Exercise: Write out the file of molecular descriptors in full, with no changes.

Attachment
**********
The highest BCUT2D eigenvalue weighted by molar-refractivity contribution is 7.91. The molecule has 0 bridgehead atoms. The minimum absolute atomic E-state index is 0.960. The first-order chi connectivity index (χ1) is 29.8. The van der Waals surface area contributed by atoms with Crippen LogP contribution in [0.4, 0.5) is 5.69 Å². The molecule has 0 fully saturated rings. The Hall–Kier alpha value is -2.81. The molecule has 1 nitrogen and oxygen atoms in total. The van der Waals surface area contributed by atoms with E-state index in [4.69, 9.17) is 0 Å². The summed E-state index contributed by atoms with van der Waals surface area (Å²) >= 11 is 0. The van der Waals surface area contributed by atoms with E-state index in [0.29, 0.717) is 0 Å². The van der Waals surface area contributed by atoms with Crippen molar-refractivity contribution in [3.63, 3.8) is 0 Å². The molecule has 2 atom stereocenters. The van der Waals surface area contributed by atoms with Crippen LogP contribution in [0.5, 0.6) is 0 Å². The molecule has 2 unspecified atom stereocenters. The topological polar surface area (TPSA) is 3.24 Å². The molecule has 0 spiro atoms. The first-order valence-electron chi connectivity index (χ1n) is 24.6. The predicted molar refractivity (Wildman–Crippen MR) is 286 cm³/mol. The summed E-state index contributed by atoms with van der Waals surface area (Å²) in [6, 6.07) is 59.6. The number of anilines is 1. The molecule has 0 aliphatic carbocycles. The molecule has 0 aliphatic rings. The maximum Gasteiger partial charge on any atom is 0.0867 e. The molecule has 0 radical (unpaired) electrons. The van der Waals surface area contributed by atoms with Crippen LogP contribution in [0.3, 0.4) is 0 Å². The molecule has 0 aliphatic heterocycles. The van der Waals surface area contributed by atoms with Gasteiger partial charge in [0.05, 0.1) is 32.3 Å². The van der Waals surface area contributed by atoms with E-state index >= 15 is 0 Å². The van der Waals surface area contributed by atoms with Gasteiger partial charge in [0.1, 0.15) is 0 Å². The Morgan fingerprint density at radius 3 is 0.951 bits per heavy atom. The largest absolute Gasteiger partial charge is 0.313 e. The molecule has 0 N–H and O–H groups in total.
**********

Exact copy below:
The highest BCUT2D eigenvalue weighted by molar-refractivity contribution is 7.91. The molecule has 0 bridgehead atoms. The minimum absolute atomic E-state index is 0.960. The first-order chi connectivity index (χ1) is 29.8. The van der Waals surface area contributed by atoms with Crippen LogP contribution in [0.4, 0.5) is 5.69 Å². The molecule has 0 fully saturated rings. The Hall–Kier alpha value is -2.81. The molecule has 1 nitrogen and oxygen atoms in total. The van der Waals surface area contributed by atoms with E-state index in [4.69, 9.17) is 0 Å². The summed E-state index contributed by atoms with van der Waals surface area (Å²) >= 11 is 0. The van der Waals surface area contributed by atoms with E-state index in [0.29, 0.717) is 0 Å². The van der Waals surface area contributed by atoms with Crippen molar-refractivity contribution in [3.63, 3.8) is 0 Å². The molecule has 2 atom stereocenters. The van der Waals surface area contributed by atoms with Crippen LogP contribution in [0.5, 0.6) is 0 Å². The molecule has 2 unspecified atom stereocenters. The topological polar surface area (TPSA) is 3.24 Å². The molecule has 0 spiro atoms. The first-order valence-electron chi connectivity index (χ1n) is 24.6. The predicted molar refractivity (Wildman–Crippen MR) is 286 cm³/mol. The summed E-state index contributed by atoms with van der Waals surface area (Å²) in [6, 6.07) is 59.6. The number of anilines is 1. The molecule has 0 aliphatic carbocycles. The molecule has 0 aliphatic rings. The maximum Gasteiger partial charge on any atom is 0.0867 e. The molecule has 0 radical (unpaired) electrons. The van der Waals surface area contributed by atoms with Crippen LogP contribution in [0.3, 0.4) is 0 Å². The molecule has 0 aliphatic heterocycles. The van der Waals surface area contributed by atoms with Gasteiger partial charge in [0.05, 0.1) is 32.3 Å². The van der Waals surface area contributed by atoms with E-state index >= 15 is 0 Å². The van der Waals surface area contributed by atoms with Gasteiger partial charge in [0.1, 0.15) is 0 Å². The Morgan fingerprint density at radius 3 is 0.951 bits per heavy atom. The largest absolute Gasteiger partial charge is 0.313 e. The molecule has 0 N–H and O–H groups in total.